Is it possible to reboot a machine after `system failure` in CI test

Recently I’m trying to deploy a CI pipeline of a special project with gitlab. Its unit test would generate a kernel module and insmod it to test. However, sometimes the bugs in codes could lead to a kernel crash. I think I can use a gitlab runner with type ssh to execute the test. After the kernel crash, I think the CI pipeline could fetch the failure and execute some commands to reboot the remote machine. Is it possible to do it?

In the runner configuration you can set a post_build_script which runs after the script section of a pipeline job, but before the after_script section. This is where you might reboot your machine.

However, if you can, it might be easier to use a Docker runner, then if the container for your build job crashes, you won’t need to reboot the physical machine.

There are a few other forum topics and blog posts about building kernels, so you might find some useful inspiration there.

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Sure, using a docker runner is easier. However, a RDMA-NIC is needed for our unit tests, making the docker container more complex.

OK, I’ll try the post_build_script because I tried to use after_script, where I simulated a crash using iDRAC to reboot the remote test machine. It seems like the broken ssh connection is regarded as a serious failure, and the runner machine is unable to do something to reboot the machine after fetching the failure. It just throws the error ERROR: Job failed (system failure): wait: remote command exited without exit status or exit signal and doesn’t execute the after_script. Also, It seems like using post_build_script means we need to reboot the machine every time the job is finished, am I right?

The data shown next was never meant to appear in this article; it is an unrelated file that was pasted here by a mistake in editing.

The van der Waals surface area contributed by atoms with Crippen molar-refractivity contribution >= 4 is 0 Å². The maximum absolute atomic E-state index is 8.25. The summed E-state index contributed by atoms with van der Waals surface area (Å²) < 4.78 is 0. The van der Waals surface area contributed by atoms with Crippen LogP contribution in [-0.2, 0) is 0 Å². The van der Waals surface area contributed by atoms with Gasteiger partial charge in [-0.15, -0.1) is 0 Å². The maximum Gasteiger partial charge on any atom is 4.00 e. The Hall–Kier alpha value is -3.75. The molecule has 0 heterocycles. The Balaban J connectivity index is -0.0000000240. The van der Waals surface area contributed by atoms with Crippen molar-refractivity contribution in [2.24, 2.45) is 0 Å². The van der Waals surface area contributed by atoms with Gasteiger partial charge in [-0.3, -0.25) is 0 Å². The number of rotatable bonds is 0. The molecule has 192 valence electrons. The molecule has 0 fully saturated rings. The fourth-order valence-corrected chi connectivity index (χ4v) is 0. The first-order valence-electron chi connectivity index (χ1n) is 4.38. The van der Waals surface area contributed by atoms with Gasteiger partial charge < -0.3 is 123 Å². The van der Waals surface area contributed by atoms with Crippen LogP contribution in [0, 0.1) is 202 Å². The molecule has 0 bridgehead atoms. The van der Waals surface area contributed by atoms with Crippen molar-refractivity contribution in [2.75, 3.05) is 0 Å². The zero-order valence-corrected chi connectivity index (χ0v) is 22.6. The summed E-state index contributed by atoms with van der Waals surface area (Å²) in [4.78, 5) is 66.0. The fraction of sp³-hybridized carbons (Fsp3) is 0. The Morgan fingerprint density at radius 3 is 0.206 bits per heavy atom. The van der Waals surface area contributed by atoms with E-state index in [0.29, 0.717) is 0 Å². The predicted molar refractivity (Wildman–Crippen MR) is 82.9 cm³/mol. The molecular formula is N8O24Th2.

I expect to fetch the failure and remotely reboot the machine using the racadm command. From what I learned from GitLab CI now, it looks impossible to do this.

I tried to use post_build_script, which shows that it didn’t work. The runner machine didn’t execute the command in post_build_script when the crash occurred.

By the way, is it possible for a runner whose executor is ssh to execute some command after the ssh connection? E.g., I run a test and find a kernel BUG with dmesg, so I want to reboot the remote machine but considering that the runner is still in the connection, script and after_script won’t work. It seems like letting the runner know we have a problem is also difficult.

The pre_clone_script is probably the closest you’ll get to executing something right after the ssh connection has been made.


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